Caught in tangled net
Company starts construction without federal approval to produce GM salmon at Rollo Bay
The genetically modified (GM) fish company AquaBounty appears to have hit a major snag of its own making. It started construction of the world’s first GM fish factory at Rollo Bay but it doesn’t actually have permission to grow the GM fish there.
The company took a $14,000 provincial grant to propose construction, and drew P.E.I.’s Environment Minister into a global controversy over the world’s first GM food animal all without a green light from the federal government.
AquaBounty has approval to grow GM Atlantic salmon at Bay Fortune, not Rollo Bay. This distinction was clarified by the Federal Court and is now confirmed by Canada’s Minister of Environment and Climate Change in response to letters from a coalition of environmental groups. The location of the facility is highly relevant to the question of environmental risk.
It was the company’s own request to avoid providing scientific information on GM salmon toxicity and invasiveness that restricted the federal approval to Bay Fortune. In 2013, when the Minister granted AquaBounty a “waiver of information requirements” to skip over this data, the waiver applied to the Bay Fortune facility alone. At that time, the company’s proposal was to produce GM salmon eggs, not fish.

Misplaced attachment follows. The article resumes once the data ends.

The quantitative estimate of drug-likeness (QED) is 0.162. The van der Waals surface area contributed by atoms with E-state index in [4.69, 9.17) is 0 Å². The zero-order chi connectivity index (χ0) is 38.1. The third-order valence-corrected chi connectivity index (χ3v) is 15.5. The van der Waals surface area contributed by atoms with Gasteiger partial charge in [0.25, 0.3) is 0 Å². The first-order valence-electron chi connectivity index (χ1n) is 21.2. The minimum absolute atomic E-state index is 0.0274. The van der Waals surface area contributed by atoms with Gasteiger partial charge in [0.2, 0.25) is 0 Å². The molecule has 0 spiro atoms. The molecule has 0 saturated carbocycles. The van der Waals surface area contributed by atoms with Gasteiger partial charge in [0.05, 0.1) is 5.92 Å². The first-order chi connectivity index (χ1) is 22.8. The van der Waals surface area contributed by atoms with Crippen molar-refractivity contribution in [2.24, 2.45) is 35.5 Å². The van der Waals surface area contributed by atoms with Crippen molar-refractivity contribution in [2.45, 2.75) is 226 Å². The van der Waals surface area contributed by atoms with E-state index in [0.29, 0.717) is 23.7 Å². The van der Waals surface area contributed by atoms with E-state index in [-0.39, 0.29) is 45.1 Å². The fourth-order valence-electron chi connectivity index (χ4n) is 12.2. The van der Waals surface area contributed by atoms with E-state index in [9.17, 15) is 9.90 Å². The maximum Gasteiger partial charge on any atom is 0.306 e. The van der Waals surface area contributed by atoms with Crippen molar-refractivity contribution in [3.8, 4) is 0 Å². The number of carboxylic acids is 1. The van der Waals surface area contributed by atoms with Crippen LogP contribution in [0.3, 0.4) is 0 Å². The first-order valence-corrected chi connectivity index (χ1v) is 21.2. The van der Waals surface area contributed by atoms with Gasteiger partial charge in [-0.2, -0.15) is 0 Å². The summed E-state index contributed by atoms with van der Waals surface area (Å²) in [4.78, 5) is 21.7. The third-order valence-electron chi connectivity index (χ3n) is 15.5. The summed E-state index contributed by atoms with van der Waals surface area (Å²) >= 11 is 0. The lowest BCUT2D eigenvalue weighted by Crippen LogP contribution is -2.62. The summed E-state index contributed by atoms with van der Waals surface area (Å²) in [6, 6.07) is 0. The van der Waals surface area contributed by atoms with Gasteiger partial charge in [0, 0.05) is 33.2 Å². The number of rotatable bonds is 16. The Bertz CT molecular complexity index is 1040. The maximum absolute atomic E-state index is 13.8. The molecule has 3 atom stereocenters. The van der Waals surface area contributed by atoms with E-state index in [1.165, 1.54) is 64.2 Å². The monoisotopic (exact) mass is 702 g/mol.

Last year, AquaBounty assured the province, “The proposed facility at Rollo Bay West will have no GMO salmon“but this June it got permission from P.E.I. to build a facility to produce 250 metric tonnes of GM salmon each year. Now, we get confirmation that it doesn’t in fact have federal approval to use or manufacture GM fish at this facility. This may have come as a surprise to the P.E.I. government.
AquaBounty has continually changed its plans. First, P.E.I. was going to supply GM salmon eggs for grow-out in Panama. Then, Rollo Bay was going to be the world’s first GM fish factory. Now, AquaBounty has started construction at Rollo Bay, without knowing if GM salmon can be grown there.
The irony is that AquaBounty’s success in, so far, avoiding a full scientific risk assessment has led to this situation. For Rollo Bay, the company needs to submit a new notification to the federal government. It is our hope that we will now see a full scientific assessment of the environmental risks of GM salmon production in Canada.
Lucy Sharratt is co-ordinator, Canadian Biotechnology Action Network. www.cban.ca/fish.